Re: In-Line 3-Phase Variac

Hi Mark,

Your Variac looks a good find must be more than 10kVA but how to use it
fully on single phase is a problem.

Yes your right you can not just parallel the windings for the reason you
have given.

But you can just parallel two and leave the other open circuit.  If you have
an other single phase Variac you can check for saturation.  Turn the voltage
up slowly and monitor the current.  As has been said before you will notice
when saturation occurs as the current will increase faster. If it does not
saturate connect the input to the wipers at one end and to the other fixed
end, then move the wipers till you find the saturation point. Next back it
off a bit.  That's your best power out input connection if you can find a
way of making the connection independently of the wipers.

You can't short one leg with the other two powered it will be just like
shorting any transformer.

You can use it as a current limited transformer, connect the supply to one
leg and take the out put from one of the others.  The unused leg will be the
magnetic shunt.  I have used a three phase transformer this way but because
the shunt is so good you will not be able to get much power out relative the
power rating but that could still be large from the size of it.

Do you want to use it as a Variac or as a variable inductor.

-----Original Message-----
From: Tesla List <tesla-at-pupman-dot-com>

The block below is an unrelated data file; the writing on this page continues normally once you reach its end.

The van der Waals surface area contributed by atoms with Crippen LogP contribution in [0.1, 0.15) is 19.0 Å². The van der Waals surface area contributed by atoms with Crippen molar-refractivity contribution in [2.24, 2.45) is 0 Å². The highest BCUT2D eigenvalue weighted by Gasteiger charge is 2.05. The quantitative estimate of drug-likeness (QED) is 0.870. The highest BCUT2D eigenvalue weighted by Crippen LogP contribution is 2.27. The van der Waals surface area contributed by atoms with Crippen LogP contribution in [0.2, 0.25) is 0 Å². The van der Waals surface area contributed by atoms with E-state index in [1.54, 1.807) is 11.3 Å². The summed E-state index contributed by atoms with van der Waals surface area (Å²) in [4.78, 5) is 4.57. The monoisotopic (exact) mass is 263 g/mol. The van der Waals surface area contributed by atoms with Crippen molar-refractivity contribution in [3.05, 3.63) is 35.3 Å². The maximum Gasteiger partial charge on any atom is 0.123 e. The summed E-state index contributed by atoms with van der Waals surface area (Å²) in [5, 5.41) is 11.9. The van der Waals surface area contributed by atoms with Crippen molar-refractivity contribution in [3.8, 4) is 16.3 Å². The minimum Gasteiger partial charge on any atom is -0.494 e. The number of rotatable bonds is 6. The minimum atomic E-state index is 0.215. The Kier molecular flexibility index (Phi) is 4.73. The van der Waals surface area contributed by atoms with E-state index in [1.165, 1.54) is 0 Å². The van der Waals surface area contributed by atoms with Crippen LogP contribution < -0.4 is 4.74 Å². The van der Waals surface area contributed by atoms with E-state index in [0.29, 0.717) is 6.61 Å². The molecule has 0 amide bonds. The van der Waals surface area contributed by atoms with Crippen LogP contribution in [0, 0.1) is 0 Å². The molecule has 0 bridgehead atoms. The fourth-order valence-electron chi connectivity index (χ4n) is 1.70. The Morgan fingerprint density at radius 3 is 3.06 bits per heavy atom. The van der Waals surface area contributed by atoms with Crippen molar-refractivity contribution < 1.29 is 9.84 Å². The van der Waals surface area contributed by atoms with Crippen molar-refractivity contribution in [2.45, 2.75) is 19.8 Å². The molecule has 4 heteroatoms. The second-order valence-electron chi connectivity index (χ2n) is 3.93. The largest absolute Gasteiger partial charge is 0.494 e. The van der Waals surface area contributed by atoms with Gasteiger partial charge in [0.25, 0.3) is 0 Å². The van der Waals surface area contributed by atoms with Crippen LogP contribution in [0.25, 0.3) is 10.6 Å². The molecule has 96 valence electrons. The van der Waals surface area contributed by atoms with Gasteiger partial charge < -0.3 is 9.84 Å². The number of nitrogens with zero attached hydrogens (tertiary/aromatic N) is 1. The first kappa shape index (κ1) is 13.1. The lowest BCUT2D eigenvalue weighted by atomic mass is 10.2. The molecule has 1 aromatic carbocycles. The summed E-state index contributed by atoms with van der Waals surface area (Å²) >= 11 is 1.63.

To: tesla-at-pupman-dot-com <tesla-at-pupman-dot-com>
Date: 17 August 1999 11:15
Subject: In-Line 3-Phase Variac

>Original Poster: Mark Finnis <mefinnis-at-medicine.adelaide.edu.au>
>Hi Folks,
>Help needed from the engineers/professionals (Bert, Malcolm etc.)......
>You may recall I found a nice 3-phase variac, complete with control motor
>etc and posted a picture of this to the list several weeks back.  See:
> http://www.adelaide-dot-net.au/~mefinnis/images/variac_cf.jpg
>Now I have since been thinking about this and I have some concern.  Most
>3-phase variacs are simply 3 ganged single phase units on a common shaft
>.... easy !
>This unit is 3 linear windings, one on each leg of a double-E core.  I had
>originally planned to use the three windings (15A each) in parallel for a
>45A variac - very conservatively looking at the size of the cores and wire
>gauge.  However ....
>1.  Trying to visualize the core magnetic fluxes, if I simply parallel the
>3 windings there will be no continuous path for the flux to follow.
> Am I thinking correctly here ??
> Or has my lack of knowledge brought me unstuck again !
> (alternatively would this simply act as a form of current limiting)
>2.  Thinking further, if I used just the 2 outside legs in parallel, then
>the flux could take the center leg - providing the core area is sufficient
>(which I suspect it would be).  Is this an adequate solution, assuming my
>concerns are correct in point 1 ?
>3.  Taking the mental process another step.  Could I construct a current
>limited variac by running the outside 2 legs in parallel, then short the
>center-leg to the wiper ? (which could then be independently variable)
>Only problem with the idea in (3) is the wipers are mounted on a common bar
>which is motor controlled.  Separating the center wiper would be messy, but
>not impossible.
>All help and ideas appreciated.
>Many thanks